Ephesians 1:15-23

Friday, March 27, 2009

Wow, are boys different!

Having four girls right in a row makes you think you are the perfect parent. You think you are ready for anything, and then you get thrown an errant curve ball. Boys are incredibly different. My son just likes to take things apart for no good reason. It isn't uncommon for him to tear something up without blinking an eye. He can get into the most unusual predicaments. To find him sitting on the kitchen table is commonplace. What is it about boys that make them want to flush the toilet? Over and over? Henry seems to be having the same problem, and he linked a great cartoon that explains it really well.

The Lord be with us, Henry!

Tuesday, March 24, 2009

Deserves to be read

I have not linked one of my favorite Internet authors in a good while, so here goes. I wrote some similar thoughts when I used to contribute for sbcImpact nearly a year ago. This is some dangerous thinking and Dan carries the ball a lot farther than I did when I wrote this post.

Why I Don't Understand Church Planting
by Dan Edelen

Sunday, March 22, 2009

Heresy at a funeral?

I had the blessed privilege of officiating a church member's funeral this past Friday afternoon. I worked alongside of a Methodist minister from the deceased's past. In my experience, I have always been a bit leery of preaching funerals with men whom I have never met. It always proves to be an interesting experience.

Not the first time it has happened to me, but the minister made a pointedly unorthodox statement in the course of his message. He said, "God is neither male nor female; He is simply Spirit." The statement quite literally came out of nowhere, with very little context. Talking about the comfort of God, appropriate at a funeral service, he went from there to make that statement, and the only additional explanation was that "God is just as much a mother as He is Father."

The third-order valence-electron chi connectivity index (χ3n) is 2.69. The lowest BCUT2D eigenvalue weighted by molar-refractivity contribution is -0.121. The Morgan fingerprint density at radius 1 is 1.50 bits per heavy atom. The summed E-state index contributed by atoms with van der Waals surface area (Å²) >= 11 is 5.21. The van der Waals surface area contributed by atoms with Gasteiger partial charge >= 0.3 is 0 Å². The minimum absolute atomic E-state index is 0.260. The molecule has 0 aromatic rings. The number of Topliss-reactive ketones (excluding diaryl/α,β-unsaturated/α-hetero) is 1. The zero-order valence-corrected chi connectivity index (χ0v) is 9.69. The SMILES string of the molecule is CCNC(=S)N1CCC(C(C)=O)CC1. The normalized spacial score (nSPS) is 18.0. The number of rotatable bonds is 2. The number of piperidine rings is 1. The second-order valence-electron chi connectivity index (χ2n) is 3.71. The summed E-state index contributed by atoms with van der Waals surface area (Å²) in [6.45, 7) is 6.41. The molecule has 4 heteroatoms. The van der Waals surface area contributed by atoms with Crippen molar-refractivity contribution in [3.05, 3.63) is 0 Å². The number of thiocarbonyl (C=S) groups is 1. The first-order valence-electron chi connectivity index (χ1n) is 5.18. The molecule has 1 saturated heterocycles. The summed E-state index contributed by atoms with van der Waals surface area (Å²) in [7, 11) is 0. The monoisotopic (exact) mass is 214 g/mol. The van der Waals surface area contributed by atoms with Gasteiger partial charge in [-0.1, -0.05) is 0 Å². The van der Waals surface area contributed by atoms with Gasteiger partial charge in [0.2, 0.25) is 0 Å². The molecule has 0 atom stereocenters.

I would hazard to say it is something he must believe, else he would not have made the statement. Perhaps he felt comfortable making such a statement at a funeral, when people tend to have their guards down. I don't know. I had considered talking with each of the folks who are members of the church I serve to correct his statement, but then with funerals, people tend to have short memories anyway.

Tuesday, March 17, 2009

Are You a Peacemaker?

In Genesis 21:22-34, we see a much different Abraham. We see an Abraham that is confident in his faith, an Abraham who no longer deceives to achieve the ends God would have for him, and an Abraham who would rather make peace than go to war. And why shouldn't he be that way? Isaac, the child of promise, has been born. There is no longer any lingering doubt or uncertainty wrapped up in how the promises of God are going to come about. The threats to the promises have been removed, painful as it was. Hagar and Ishmael were sent away.

Given an opportunity to reclaim his reputation, Abraham is offered a treaty of peace from neighboring Abimelech. This is the same Abimelech from chapter twenty, the Abimelech Abraham deceived. It is interesting to note that the two key things Abimemelch knows about Abraham is that "God is with him" and that Abraham has dealt falsely in the past.

However, after the oaths are taken, Abraham discovers that Abimelech has dealt falsely with him. The army of Abimelech has seized control of Abraham's wells. Even today, water is a precious commodity in the ancient near east. This is a justifiable offense in that Abraham ought to go to war; he should go to war. However, Abraham, having met this Everlasting God (verse thirty-three), rather makes peace with Abimelech instead of going to war.